What is the correct way to deal with someone who posts an answer largely echoing material put forward in a previous 'comment' (possibly because the 'commenter' wanted to help the questioner, but felt the question not quite appropriate for ELU)?

  • Hugely related, and probably a duplicate: Answer reposts someone else's comment – Andrew Leach Jan 20 '15 at 18:31
  • Certainly, Andrew: I couldn't find it. Not that I think there's a satisfactory answer there. Sometimes, the 'we post things in comments that we consider too elementary etc to merit an "answer" ' instruction then gets abused by others; this does the site's prestige no favours. – Edwin Ashworth Jan 20 '15 at 23:03
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    As far as I know, comments are not proper answers ( can be deleted by users or mods anytime etc. ) so if you prefer to post a comment instead of an answer for whatever reason ( there are users who do that quite often) you are just giving other users food for thought..and I think they are right to post an answer if they think that the material in the comments is good. Why don't you post it as an answer yourself??? In any case answers unlike comments can be downvoted. – user66974 Jan 21 '15 at 7:37
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    @Josh61 It wasn't specifically a comment of mine I was exercised about. I post answers where (1) I feel I'm able to do so usefully (2) They're merited in my opinion. As regards quoting from earlier comments, as Reg Dwight has said:'[W]e write stuff in comments that is too obvious to qualify for an answer. [eg if a word has already been suggested in an SWR question]' – – Edwin Ashworth Jan 21 '15 at 10:58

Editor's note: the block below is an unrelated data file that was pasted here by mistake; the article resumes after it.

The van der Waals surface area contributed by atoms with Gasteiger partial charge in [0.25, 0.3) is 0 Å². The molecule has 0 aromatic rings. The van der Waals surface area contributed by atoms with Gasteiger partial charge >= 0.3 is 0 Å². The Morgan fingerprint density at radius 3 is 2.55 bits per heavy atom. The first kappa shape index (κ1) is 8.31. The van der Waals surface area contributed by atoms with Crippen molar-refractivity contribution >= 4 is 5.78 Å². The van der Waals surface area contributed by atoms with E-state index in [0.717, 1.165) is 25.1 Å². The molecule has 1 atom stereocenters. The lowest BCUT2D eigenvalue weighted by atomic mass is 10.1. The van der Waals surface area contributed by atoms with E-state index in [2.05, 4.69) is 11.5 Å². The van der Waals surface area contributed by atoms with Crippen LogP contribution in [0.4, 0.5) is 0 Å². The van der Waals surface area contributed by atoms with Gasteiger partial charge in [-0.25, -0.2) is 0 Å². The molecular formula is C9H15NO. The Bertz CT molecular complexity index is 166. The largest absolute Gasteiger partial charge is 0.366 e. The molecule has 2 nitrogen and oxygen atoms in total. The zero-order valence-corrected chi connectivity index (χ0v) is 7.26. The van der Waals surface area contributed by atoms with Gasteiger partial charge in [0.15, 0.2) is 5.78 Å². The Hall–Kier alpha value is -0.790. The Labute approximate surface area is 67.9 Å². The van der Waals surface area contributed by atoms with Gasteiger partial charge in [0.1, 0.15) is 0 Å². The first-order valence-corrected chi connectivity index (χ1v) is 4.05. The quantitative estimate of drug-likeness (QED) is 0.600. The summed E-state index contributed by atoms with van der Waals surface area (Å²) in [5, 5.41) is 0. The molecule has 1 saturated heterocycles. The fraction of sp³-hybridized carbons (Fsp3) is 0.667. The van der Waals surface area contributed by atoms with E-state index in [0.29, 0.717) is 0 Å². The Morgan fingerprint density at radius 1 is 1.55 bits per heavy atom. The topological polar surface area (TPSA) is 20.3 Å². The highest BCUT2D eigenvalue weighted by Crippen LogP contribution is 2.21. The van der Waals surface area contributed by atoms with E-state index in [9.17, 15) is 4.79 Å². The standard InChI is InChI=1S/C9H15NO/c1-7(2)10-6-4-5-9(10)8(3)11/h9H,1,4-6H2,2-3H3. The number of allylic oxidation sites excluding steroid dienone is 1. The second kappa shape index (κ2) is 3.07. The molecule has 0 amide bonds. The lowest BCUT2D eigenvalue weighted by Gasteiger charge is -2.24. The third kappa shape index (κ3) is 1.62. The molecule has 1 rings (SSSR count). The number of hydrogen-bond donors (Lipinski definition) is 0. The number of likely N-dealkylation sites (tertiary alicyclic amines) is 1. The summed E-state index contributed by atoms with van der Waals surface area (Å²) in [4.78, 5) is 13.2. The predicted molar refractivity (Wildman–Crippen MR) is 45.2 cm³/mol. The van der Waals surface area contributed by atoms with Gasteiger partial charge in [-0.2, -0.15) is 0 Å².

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    @EdwinAshworth - I was not referring to you specifically. My impressionn is that comments are often misused (we already talked about that) and used to give answers..which in my opinion should not. – user66974 Jan 21 '15 at 11:00
  • @EdwinAshworth - I felt kind of guilty when I read your question because, as a new user, I have on (I believe) 2 occasions, posted answers (and, if I am remembering correctly, 1 of those mirrored a suggestion left by you in comment) only to find--after the fact, mind you--that my posted answer was akin to a comment that had been posted--before my answer, but which I hadn't seen. Sometimes I'm so busy and rush to post an don't take the time to check all the comments. Please understand that this was unintentional and I was quite disappointed as I want 2 be first with the best answer when I can. – user98990 Jan 27 '15 at 8:18